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"No Haggle" Dealers

Also known as "One Price" or "no negotiation" dealerships, "No Haggle" dealers have sprung up nationwide in the last five years or so. They are designed to play on the consumer's dislike of negotiation when buying a car, promising the same price for any given vehicle to all buyers. Generally, the price will be marked right on the car, saving the consumer the hassle of asking for, or, in some cases, needing to demand a price. The most obvious example of this is Saturn, where all dealers are "no haggle," but in most major metropolitan areas you will generally be able to find several "one price" dealerships.

In a Saturn dealership, there not only does everyone pay the same price, there is no price concession. Everyone pays the same price, which just happens to be full sticker. If you insist on some sort of price negotiation when you buy a car, there is no sense even visiting a Saturn dealership.

In a "normal" dealership (whatever that may be!) gross profit goals (the selling price of the car less dealer cost) are established for the new car department. For example the goal may be an average gross profit of $1200 per new vehicle sold. The key word here is average, meaning that to achieve the $1200 goal, it is likely that some cars will be sold at, say, a $400 profit and some will be sold at a $2000 profit. (Note: the educated and informed buyer generally pays the $400 profit and the "unaware" buyer pays the $2000 profit.) In this fictional 2 car example, the total gross profit would be $2400 ($400 + $2000) and with 2 cars sold, the average gross profit would be the $1200 goal ($2400 divided by 2 cars sold).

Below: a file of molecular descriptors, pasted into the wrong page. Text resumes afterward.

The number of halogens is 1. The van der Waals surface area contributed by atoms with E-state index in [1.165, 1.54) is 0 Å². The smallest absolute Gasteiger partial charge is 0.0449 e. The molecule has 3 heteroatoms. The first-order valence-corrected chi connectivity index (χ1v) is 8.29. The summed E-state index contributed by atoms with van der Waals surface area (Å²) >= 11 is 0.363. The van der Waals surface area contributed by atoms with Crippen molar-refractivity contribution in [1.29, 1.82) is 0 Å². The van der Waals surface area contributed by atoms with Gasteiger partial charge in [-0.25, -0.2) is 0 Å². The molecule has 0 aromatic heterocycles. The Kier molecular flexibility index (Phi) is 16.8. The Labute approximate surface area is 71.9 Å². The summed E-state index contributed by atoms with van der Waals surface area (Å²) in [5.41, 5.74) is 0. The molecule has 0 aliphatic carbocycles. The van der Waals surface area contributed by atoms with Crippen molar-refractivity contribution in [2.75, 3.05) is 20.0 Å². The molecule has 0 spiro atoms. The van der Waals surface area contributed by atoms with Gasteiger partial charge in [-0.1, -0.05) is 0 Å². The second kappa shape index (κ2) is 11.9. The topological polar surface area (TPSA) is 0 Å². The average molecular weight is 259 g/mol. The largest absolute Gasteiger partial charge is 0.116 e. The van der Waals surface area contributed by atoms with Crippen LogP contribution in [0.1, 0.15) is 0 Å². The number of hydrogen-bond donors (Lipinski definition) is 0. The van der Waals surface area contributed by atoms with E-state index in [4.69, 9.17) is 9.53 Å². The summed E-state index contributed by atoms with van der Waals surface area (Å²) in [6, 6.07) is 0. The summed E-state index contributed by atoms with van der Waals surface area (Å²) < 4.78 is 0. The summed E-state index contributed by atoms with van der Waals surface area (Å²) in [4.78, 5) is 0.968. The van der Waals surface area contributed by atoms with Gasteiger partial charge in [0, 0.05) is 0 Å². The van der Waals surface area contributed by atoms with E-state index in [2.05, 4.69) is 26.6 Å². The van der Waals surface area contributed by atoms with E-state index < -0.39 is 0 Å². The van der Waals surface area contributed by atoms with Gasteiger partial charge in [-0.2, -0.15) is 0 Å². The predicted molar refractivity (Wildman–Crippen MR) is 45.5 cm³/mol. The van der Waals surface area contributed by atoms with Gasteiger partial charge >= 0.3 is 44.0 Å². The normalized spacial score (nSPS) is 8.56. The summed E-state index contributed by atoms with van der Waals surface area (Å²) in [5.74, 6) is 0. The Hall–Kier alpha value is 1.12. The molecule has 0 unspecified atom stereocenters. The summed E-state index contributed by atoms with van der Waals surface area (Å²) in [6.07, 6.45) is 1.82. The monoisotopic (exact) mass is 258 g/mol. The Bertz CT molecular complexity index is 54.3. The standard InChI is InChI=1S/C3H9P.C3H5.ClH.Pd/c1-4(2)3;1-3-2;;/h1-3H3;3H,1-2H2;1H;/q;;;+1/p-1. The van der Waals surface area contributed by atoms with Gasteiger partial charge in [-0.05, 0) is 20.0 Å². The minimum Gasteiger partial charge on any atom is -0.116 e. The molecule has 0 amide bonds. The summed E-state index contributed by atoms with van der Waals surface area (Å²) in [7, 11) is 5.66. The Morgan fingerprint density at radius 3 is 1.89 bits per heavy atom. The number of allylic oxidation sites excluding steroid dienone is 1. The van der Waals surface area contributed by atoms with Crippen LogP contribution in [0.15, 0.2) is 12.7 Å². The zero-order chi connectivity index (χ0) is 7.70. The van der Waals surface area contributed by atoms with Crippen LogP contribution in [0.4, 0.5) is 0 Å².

In a "No Haggle" dealership the same type of gross profit goal is established. Using the $1200 per car example, all vehicles of a certain type would carry a $1200 profit. Instead of negotiating prices one at a time, all cars would be priced at the same "no haggle" price--a $1200 profit to the dealer. Buyer A (educated) and Buyer B (unaware) would both pay the same price for the car. Obviously, this is a big boost to Buyer B (they get the car for $800 less than they might at a "normal" dealership), but not good for Buyer A (they would have to pay $800 more).

Is this type of dealership right for you? It depends. If you shudder at the idea of any form of negotiation, or if you do not want to secure price quotes for yourself, it is a relatively simple way of doing business. If you feel that you can do better by getting price quotes and doing comparisons (you can use the form to the left), "no haggle" dealerships will probably not meet your needs.

If you want to simplify the process even further, you can consider a source such as
CarsDirect, where you can compare cars, get a discounted price and buy the vehicle, all online. Click here for more information.

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